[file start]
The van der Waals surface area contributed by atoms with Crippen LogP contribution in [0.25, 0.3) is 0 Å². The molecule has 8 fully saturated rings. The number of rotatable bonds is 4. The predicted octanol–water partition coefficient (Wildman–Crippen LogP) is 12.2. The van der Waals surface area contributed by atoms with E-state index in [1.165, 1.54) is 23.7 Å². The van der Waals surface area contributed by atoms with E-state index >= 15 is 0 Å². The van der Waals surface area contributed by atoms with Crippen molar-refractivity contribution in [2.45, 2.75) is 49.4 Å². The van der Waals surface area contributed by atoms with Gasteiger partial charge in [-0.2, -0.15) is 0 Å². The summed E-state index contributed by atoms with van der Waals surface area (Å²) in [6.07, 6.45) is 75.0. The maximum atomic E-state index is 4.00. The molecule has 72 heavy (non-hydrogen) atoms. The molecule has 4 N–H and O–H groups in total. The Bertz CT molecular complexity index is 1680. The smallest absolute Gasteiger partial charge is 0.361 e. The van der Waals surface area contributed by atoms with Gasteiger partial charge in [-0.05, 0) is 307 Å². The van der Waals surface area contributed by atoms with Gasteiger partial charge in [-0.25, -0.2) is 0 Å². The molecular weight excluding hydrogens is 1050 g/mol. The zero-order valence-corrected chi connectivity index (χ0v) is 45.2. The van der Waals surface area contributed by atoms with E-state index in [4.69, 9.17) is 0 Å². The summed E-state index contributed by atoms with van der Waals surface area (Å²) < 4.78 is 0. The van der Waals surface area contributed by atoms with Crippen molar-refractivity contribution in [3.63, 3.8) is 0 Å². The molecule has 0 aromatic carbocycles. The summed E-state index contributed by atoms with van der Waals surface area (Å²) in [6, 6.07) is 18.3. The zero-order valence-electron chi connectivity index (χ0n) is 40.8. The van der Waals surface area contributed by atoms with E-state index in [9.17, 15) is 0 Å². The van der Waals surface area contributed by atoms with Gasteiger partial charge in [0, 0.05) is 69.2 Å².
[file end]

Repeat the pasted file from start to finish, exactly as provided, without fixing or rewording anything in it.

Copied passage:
The van der Waals surface area contributed by atoms with Crippen LogP contribution in [0.25, 0.3) is 0 Å². The molecule has 8 fully saturated rings. The number of rotatable bonds is 4. The predicted octanol–water partition coefficient (Wildman–Crippen LogP) is 12.2. The van der Waals surface area contributed by atoms with E-state index in [1.165, 1.54) is 23.7 Å². The van der Waals surface area contributed by atoms with E-state index >= 15 is 0 Å². The van der Waals surface area contributed by atoms with Crippen molar-refractivity contribution in [2.45, 2.75) is 49.4 Å². The van der Waals surface area contributed by atoms with Gasteiger partial charge in [-0.2, -0.15) is 0 Å². The summed E-state index contributed by atoms with van der Waals surface area (Å²) in [6.07, 6.45) is 75.0. The maximum atomic E-state index is 4.00. The molecule has 72 heavy (non-hydrogen) atoms. The molecule has 4 N–H and O–H groups in total. The Bertz CT molecular complexity index is 1680. The smallest absolute Gasteiger partial charge is 0.361 e. The van der Waals surface area contributed by atoms with Gasteiger partial charge in [-0.05, 0) is 307 Å². The van der Waals surface area contributed by atoms with Gasteiger partial charge in [-0.25, -0.2) is 0 Å². The molecular weight excluding hydrogens is 1050 g/mol. The zero-order valence-corrected chi connectivity index (χ0v) is 45.2. The van der Waals surface area contributed by atoms with E-state index in [4.69, 9.17) is 0 Å². The summed E-state index contributed by atoms with van der Waals surface area (Å²) < 4.78 is 0. The van der Waals surface area contributed by atoms with Crippen molar-refractivity contribution in [3.63, 3.8) is 0 Å². The molecule has 0 aromatic carbocycles. The summed E-state index contributed by atoms with van der Waals surface area (Å²) in [6, 6.07) is 18.3. The zero-order valence-electron chi connectivity index (χ0n) is 40.8. The van der Waals surface area contributed by atoms with E-state index in [9.17, 15) is 0 Å². The van der Waals surface area contributed by atoms with Gasteiger partial charge in [0, 0.05) is 69.2 Å².